Socialist Review issue

September 2013 #383



by Mark L Thomas

The US attack on Syria is haunted by the ghost of Iraq.

First World War Chemical weapons were deployed for the first time in warfare. Chlorine and phosgene gases were released from canisters and dispersed...
by Ken Montague
The growing resistance to fracking - the "hydraulic fracturing" of deep level shale rocks to extract natural gas - promises to reignite the climate...


Talat Ahmed

How we can resist attempts by the state to foster anti-Muslim hatred.

Philip Marfleet

The 30 June military coup marks the gathering strength of the counter-revolution in Egypt.

Thanasis Kampagiannis

Socialist Review interviewed Thanasis Kampagiannis, a member of the Greek Socialist Workers Party (SEK), about the political situation in Greece, the moves to the right by Syriza and the prospects...

Kevin Devine

One hundred years ago thousands of workers took part in what became known as the Great Dublin Lockout.

James Connolly

The revolutionary socialist James Connolly played a key role in the Dublin Lockout, taking over the leadership of the ITWU when Larkin was arrested. He wrote this article in the British socialist...


In my view column
by Alan Gibson

Alan Gibson looks at the wave of anti-immigrant racism that has been marked by the "Go Home" vans and UK Border Agency raids at London tube stations.

In my view column
by Martin Upchurch
An examination of the contemporary British workplace reveals that all is not well. Workers tell a story of increasing pressure to meet targets, longer working hours and constant surveillance....
Culture column
by Jeff Jackson
"I had never seen such a land, and didn't think there were such lands." Vladimir Mayakovsky The Mexican Revolution that began in 1910 when Emiliano Zapata launched his land reform known as the...


by Dick Pole
Following on from Tom Hickey's article on the growing campaign for a boycott of Israel (Feature, Socialist Review, July/August), I thought readers would be interested to learn of a major success on...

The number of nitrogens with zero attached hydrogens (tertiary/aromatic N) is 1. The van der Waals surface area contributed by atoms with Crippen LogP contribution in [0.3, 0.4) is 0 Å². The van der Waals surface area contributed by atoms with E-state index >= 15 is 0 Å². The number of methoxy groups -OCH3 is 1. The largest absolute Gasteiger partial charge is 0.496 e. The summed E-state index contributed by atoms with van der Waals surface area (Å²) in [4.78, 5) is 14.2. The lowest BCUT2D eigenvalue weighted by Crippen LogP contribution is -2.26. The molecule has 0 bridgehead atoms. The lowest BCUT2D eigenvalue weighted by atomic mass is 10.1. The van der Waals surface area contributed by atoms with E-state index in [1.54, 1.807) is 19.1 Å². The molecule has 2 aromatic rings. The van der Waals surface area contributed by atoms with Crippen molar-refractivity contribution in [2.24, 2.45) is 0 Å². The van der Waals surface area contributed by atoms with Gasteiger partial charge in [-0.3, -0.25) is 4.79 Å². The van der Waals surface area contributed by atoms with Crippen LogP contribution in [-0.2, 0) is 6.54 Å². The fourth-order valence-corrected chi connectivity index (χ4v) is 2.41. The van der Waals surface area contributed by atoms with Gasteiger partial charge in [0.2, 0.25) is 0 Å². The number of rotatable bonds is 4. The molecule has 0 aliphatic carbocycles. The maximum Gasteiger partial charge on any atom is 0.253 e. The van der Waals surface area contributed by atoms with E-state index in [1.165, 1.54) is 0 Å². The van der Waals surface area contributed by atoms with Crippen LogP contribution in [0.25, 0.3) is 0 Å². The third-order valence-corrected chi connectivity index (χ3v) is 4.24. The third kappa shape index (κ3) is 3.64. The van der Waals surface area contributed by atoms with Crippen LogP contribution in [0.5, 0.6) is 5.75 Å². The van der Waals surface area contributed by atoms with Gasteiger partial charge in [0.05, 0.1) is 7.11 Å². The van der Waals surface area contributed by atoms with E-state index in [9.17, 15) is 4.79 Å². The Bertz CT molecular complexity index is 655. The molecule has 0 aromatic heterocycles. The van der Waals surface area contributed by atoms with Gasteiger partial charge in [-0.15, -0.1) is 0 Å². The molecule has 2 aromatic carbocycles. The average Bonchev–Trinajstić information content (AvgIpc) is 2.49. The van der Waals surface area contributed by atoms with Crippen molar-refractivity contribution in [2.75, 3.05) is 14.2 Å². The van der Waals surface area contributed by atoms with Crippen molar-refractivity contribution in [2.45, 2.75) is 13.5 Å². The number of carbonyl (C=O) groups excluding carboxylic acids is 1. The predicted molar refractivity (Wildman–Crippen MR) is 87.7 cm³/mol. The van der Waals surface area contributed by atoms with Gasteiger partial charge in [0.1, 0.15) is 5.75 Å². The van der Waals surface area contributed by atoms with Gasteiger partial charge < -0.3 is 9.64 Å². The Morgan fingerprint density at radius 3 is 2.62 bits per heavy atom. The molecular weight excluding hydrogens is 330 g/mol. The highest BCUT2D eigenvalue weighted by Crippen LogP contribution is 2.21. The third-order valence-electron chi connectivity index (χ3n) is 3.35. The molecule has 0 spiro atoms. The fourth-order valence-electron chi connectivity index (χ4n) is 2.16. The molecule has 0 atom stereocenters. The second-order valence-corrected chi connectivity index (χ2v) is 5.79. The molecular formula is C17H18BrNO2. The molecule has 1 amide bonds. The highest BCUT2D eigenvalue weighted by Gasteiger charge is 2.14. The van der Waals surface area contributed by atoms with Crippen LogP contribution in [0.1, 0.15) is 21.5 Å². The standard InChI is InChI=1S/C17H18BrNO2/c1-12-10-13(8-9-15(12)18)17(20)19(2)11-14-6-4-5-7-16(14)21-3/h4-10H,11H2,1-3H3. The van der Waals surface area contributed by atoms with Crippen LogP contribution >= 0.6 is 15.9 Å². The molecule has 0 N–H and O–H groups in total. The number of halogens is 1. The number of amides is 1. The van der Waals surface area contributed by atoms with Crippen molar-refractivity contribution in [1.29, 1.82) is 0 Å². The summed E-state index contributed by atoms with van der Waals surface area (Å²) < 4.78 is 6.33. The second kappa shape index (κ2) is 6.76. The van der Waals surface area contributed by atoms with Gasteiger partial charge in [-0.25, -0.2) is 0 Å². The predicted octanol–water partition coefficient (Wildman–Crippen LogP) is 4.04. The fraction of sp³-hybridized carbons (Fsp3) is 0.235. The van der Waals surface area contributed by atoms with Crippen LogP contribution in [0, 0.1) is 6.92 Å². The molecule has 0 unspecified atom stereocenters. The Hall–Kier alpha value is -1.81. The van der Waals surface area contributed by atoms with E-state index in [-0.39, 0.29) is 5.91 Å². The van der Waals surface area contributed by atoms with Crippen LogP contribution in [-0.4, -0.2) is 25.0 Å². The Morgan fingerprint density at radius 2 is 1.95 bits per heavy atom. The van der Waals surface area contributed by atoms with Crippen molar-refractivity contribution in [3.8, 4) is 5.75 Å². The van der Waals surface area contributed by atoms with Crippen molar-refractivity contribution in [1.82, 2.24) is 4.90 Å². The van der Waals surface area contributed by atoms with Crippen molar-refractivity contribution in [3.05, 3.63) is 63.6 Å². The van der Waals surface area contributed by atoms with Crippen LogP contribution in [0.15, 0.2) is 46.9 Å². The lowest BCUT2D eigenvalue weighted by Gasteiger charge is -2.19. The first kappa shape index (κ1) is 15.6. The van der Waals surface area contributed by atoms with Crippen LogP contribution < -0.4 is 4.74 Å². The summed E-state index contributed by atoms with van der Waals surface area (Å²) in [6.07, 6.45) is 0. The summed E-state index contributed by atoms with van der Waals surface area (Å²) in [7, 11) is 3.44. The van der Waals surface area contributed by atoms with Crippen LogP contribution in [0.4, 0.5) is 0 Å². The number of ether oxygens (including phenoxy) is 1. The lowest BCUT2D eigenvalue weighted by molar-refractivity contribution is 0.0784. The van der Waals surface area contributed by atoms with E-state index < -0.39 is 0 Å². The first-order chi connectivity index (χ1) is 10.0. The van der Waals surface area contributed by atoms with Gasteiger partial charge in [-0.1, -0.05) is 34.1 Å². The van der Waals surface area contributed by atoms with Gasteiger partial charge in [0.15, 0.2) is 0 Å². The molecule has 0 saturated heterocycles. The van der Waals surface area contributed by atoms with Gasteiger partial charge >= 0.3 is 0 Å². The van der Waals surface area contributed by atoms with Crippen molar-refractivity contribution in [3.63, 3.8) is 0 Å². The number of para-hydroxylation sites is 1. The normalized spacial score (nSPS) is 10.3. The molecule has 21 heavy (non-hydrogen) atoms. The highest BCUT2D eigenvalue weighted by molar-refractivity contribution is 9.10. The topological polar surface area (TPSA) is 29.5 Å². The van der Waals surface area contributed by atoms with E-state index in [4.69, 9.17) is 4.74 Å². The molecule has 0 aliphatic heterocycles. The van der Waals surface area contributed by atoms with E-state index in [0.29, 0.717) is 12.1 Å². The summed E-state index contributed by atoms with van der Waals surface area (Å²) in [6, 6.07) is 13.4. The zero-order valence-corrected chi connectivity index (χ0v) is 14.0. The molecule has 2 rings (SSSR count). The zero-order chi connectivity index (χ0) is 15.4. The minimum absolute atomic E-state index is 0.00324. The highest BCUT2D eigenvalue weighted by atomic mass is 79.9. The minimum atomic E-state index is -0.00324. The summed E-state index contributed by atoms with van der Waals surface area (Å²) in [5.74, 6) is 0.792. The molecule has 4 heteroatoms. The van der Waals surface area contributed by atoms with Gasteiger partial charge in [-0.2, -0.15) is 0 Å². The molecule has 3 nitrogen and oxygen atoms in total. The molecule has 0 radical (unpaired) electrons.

by Maxine Peake, by Pat Carmody

Maxine Peake recently performed Shelley's The Masque of Anarchy to sell-out audiences. She talks to Socialist Review's Pat Carmody about the poem and her new radio play about a 1993 colliery...


Classic reads
by Tim Knight-Hughes

Many people still associate socialism and especially Marx's version of socialism with the brutal Stalinist regime in the Soviet Union.

Tony Cliff's book State Capitalism in Russia has...

by Kate Hurford

Say It Loud! is a must-have book for all socialists, anti-racists and anti-fascists.

In the first chapter the book offers a Marxist analysis of where racism comes from and how and why it is...

by John Newsinger

Frank Ledwidge is not a left wing anti-imperialist. Indeed in his new book he actually laments that the RAF did not play a larger role in the recent bombing of Libya. Apparently, the Danes carried...

by Michael Lavalette

This edited collection brings a number of writers together to consider the impact of the 2012 Olympic Games on Britain.

Edited by Mark Perryman, of Philosophy Football, it gathers essays...

by Amy Leather

Dellarobia is a frustrated young mother and housewife. Married at 17 after accidently becoming pregnant, ten years on she is living on a run down farm in the Appalachian Mountains, spending her...

by Roger Cox

Mike Gonzalez will be no stranger to readers of this publication as a writer on the politics of Latin America and its diverse cultures. In this new book Mike and Marianella Yanes seek to explain...

by Tomas Tengely-Evans

This September marks the fifth anniversary of the collapse of Wall Street investment bank Lehman Brothers. It is now over half a decade since the outbreak of the global financial crisis, but the...

by Peter Dwyer

Over the summer most of us will have been unable to ignore the tennis at Wimbledon, the IAAF athletics World Championships in Moscow and the start of the football season in August. During this...

by Mark L Thomas

Sister Carrie, Theodore Dreiser's novel about the arrival and subsequent fate of Caroline Meeber, a young country girl in Chicago in 1889, marked a dramatic departure in American fiction. It was...

by Brian Richardson

For many people on the left and in black communities, the Stuart Hall that we care about is not the disgraced "It's a Knockout" presenter. Instead, the man who enthralled us is one of the foremost...

by Emma Davis

Although Any Day Now takes place in Brooklyn in the 1970s, the issues of LGBT and disabled people's oppression that it raises are as relevant today as they were then. On the back of the LGBT...

by Ruairi O'Neill

Good Vibrations is the story of Belfast's "Godfather of punk" Terri Hooley. On the most bombed street in Western Europe, Hooley set up an "alternative Ulster" in his record shop Good Vibrations....

by Keith McKenna

Theatre at the Edinburgh Festival Fringe is often at its most impressive when giving a voice to those suffering injustice.

Michael Milligan has been touring the US with Mercy Killers, a...